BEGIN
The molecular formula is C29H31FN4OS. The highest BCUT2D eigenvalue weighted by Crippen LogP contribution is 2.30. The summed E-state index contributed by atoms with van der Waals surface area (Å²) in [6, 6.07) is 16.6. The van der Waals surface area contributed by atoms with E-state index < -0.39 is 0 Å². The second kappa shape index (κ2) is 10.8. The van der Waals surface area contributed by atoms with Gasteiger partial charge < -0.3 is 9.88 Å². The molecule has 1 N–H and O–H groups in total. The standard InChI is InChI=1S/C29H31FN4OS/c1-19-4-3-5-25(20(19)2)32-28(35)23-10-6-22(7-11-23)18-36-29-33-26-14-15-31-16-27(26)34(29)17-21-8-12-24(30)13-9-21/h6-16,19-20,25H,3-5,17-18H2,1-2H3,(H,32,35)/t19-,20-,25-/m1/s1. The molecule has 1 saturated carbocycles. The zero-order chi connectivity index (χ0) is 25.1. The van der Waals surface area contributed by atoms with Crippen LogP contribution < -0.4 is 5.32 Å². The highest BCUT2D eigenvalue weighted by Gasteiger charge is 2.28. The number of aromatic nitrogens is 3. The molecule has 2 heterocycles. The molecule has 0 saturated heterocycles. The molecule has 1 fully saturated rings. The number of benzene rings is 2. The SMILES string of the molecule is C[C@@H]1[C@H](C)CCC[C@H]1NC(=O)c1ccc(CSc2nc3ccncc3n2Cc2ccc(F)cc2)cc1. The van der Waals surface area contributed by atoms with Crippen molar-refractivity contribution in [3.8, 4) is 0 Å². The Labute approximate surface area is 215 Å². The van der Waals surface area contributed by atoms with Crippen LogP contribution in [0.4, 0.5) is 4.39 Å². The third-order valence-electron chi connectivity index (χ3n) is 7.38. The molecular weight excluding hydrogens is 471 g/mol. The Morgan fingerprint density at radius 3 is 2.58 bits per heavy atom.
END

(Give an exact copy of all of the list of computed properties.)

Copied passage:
The molecular formula is C29H31FN4OS. The highest BCUT2D eigenvalue weighted by Crippen LogP contribution is 2.30. The summed E-state index contributed by atoms with van der Waals surface area (Å²) in [6, 6.07) is 16.6. The van der Waals surface area contributed by atoms with E-state index < -0.39 is 0 Å². The second kappa shape index (κ2) is 10.8. The van der Waals surface area contributed by atoms with Gasteiger partial charge < -0.3 is 9.88 Å². The molecule has 1 N–H and O–H groups in total. The standard InChI is InChI=1S/C29H31FN4OS/c1-19-4-3-5-25(20(19)2)32-28(35)23-10-6-22(7-11-23)18-36-29-33-26-14-15-31-16-27(26)34(29)17-21-8-12-24(30)13-9-21/h6-16,19-20,25H,3-5,17-18H2,1-2H3,(H,32,35)/t19-,20-,25-/m1/s1. The molecule has 1 saturated carbocycles. The zero-order chi connectivity index (χ0) is 25.1. The van der Waals surface area contributed by atoms with Crippen LogP contribution < -0.4 is 5.32 Å². The highest BCUT2D eigenvalue weighted by Gasteiger charge is 2.28. The number of aromatic nitrogens is 3. The molecule has 2 heterocycles. The molecule has 0 saturated heterocycles. The molecule has 1 fully saturated rings. The number of benzene rings is 2. The SMILES string of the molecule is C[C@@H]1[C@H](C)CCC[C@H]1NC(=O)c1ccc(CSc2nc3ccncc3n2Cc2ccc(F)cc2)cc1. The van der Waals surface area contributed by atoms with Crippen molar-refractivity contribution in [3.8, 4) is 0 Å². The Labute approximate surface area is 215 Å². The van der Waals surface area contributed by atoms with Crippen LogP contribution in [0.4, 0.5) is 4.39 Å². The third-order valence-electron chi connectivity index (χ3n) is 7.38. The molecular weight excluding hydrogens is 471 g/mol. The Morgan fingerprint density at radius 3 is 2.58 bits per heavy atom.